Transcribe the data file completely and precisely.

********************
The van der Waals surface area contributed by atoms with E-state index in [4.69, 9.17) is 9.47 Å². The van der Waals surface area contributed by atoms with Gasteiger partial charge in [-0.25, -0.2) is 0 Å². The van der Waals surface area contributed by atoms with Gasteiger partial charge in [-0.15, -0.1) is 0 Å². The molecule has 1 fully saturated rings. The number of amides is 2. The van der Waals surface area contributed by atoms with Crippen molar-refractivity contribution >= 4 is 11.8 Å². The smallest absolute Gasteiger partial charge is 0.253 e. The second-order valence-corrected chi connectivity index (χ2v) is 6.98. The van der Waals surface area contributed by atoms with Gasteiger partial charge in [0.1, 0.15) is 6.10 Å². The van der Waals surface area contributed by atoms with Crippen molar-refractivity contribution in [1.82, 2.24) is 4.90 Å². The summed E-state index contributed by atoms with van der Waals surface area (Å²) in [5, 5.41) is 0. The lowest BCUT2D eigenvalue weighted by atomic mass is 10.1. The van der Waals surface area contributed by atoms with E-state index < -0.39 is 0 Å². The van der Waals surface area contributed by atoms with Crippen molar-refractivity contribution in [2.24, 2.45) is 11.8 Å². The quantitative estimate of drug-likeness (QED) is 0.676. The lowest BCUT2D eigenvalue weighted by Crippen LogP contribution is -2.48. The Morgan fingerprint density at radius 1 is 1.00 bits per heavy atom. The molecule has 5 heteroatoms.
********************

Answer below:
The van der Waals surface area contributed by atoms with E-state index in [4.69, 9.17) is 9.47 Å². The van der Waals surface area contributed by atoms with Gasteiger partial charge in [-0.25, -0.2) is 0 Å². The van der Waals surface area contributed by atoms with Gasteiger partial charge in [-0.15, -0.1) is 0 Å². The molecule has 1 fully saturated rings. The number of amides is 2. The van der Waals surface area contributed by atoms with Crippen molar-refractivity contribution >= 4 is 11.8 Å². The smallest absolute Gasteiger partial charge is 0.253 e. The second-order valence-corrected chi connectivity index (χ2v) is 6.98. The van der Waals surface area contributed by atoms with Gasteiger partial charge in [0.1, 0.15) is 6.10 Å². The van der Waals surface area contributed by atoms with Crippen molar-refractivity contribution in [1.82, 2.24) is 4.90 Å². The summed E-state index contributed by atoms with van der Waals surface area (Å²) in [5, 5.41) is 0. The lowest BCUT2D eigenvalue weighted by atomic mass is 10.1. The van der Waals surface area contributed by atoms with E-state index < -0.39 is 0 Å². The van der Waals surface area contributed by atoms with Crippen molar-refractivity contribution in [2.24, 2.45) is 11.8 Å². The quantitative estimate of drug-likeness (QED) is 0.676. The lowest BCUT2D eigenvalue weighted by Crippen LogP contribution is -2.48. The Morgan fingerprint density at radius 1 is 1.00 bits per heavy atom. The molecule has 5 heteroatoms.